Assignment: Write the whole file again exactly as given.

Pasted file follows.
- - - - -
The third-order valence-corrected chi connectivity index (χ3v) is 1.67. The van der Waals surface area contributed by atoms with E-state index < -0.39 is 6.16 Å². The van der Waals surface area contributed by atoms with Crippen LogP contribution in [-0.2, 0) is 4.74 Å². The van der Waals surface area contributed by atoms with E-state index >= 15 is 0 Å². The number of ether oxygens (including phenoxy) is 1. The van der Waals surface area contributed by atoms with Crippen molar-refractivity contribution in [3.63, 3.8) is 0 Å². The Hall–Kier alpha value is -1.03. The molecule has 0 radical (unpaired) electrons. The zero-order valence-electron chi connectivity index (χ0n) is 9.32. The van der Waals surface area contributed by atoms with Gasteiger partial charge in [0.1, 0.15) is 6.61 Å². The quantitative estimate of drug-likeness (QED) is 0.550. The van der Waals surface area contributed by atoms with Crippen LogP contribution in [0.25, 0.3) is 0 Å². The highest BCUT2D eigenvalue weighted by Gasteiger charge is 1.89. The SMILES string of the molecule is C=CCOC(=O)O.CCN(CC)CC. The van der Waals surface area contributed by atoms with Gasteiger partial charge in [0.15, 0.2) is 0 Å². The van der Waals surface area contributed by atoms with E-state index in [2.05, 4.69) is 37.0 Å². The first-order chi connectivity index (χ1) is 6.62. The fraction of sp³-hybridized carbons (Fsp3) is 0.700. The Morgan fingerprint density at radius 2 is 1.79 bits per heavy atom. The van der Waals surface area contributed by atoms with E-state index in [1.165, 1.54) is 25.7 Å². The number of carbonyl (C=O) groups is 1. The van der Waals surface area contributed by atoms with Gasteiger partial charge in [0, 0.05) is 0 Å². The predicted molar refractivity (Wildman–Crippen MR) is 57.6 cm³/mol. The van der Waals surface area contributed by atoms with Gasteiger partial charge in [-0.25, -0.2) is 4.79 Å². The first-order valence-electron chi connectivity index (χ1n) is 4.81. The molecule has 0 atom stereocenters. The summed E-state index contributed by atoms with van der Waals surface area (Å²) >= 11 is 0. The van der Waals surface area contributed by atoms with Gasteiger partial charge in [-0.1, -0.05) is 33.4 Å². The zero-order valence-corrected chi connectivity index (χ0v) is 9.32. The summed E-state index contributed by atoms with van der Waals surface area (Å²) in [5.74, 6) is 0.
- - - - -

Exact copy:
The third-order valence-corrected chi connectivity index (χ3v) is 1.67. The van der Waals surface area contributed by atoms with E-state index < -0.39 is 6.16 Å². The van der Waals surface area contributed by atoms with Crippen LogP contribution in [-0.2, 0) is 4.74 Å². The van der Waals surface area contributed by atoms with E-state index >= 15 is 0 Å². The number of ether oxygens (including phenoxy) is 1. The van der Waals surface area contributed by atoms with Crippen molar-refractivity contribution in [3.63, 3.8) is 0 Å². The Hall–Kier alpha value is -1.03. The molecule has 0 radical (unpaired) electrons. The zero-order valence-electron chi connectivity index (χ0n) is 9.32. The van der Waals surface area contributed by atoms with Gasteiger partial charge in [0.1, 0.15) is 6.61 Å². The quantitative estimate of drug-likeness (QED) is 0.550. The van der Waals surface area contributed by atoms with Crippen LogP contribution in [0.25, 0.3) is 0 Å². The highest BCUT2D eigenvalue weighted by Gasteiger charge is 1.89. The SMILES string of the molecule is C=CCOC(=O)O.CCN(CC)CC. The van der Waals surface area contributed by atoms with Gasteiger partial charge in [0.15, 0.2) is 0 Å². The van der Waals surface area contributed by atoms with E-state index in [2.05, 4.69) is 37.0 Å². The first-order chi connectivity index (χ1) is 6.62. The fraction of sp³-hybridized carbons (Fsp3) is 0.700. The Morgan fingerprint density at radius 2 is 1.79 bits per heavy atom. The van der Waals surface area contributed by atoms with E-state index in [1.165, 1.54) is 25.7 Å². The number of carbonyl (C=O) groups is 1. The van der Waals surface area contributed by atoms with Gasteiger partial charge in [0, 0.05) is 0 Å². The predicted molar refractivity (Wildman–Crippen MR) is 57.6 cm³/mol. The van der Waals surface area contributed by atoms with Gasteiger partial charge in [-0.25, -0.2) is 4.79 Å². The first-order valence-electron chi connectivity index (χ1n) is 4.81. The molecule has 0 atom stereocenters. The summed E-state index contributed by atoms with van der Waals surface area (Å²) >= 11 is 0. The van der Waals surface area contributed by atoms with Gasteiger partial charge in [-0.1, -0.05) is 33.4 Å². The zero-order valence-corrected chi connectivity index (χ0v) is 9.32. The summed E-state index contributed by atoms with van der Waals surface area (Å²) in [5.74, 6) is 0.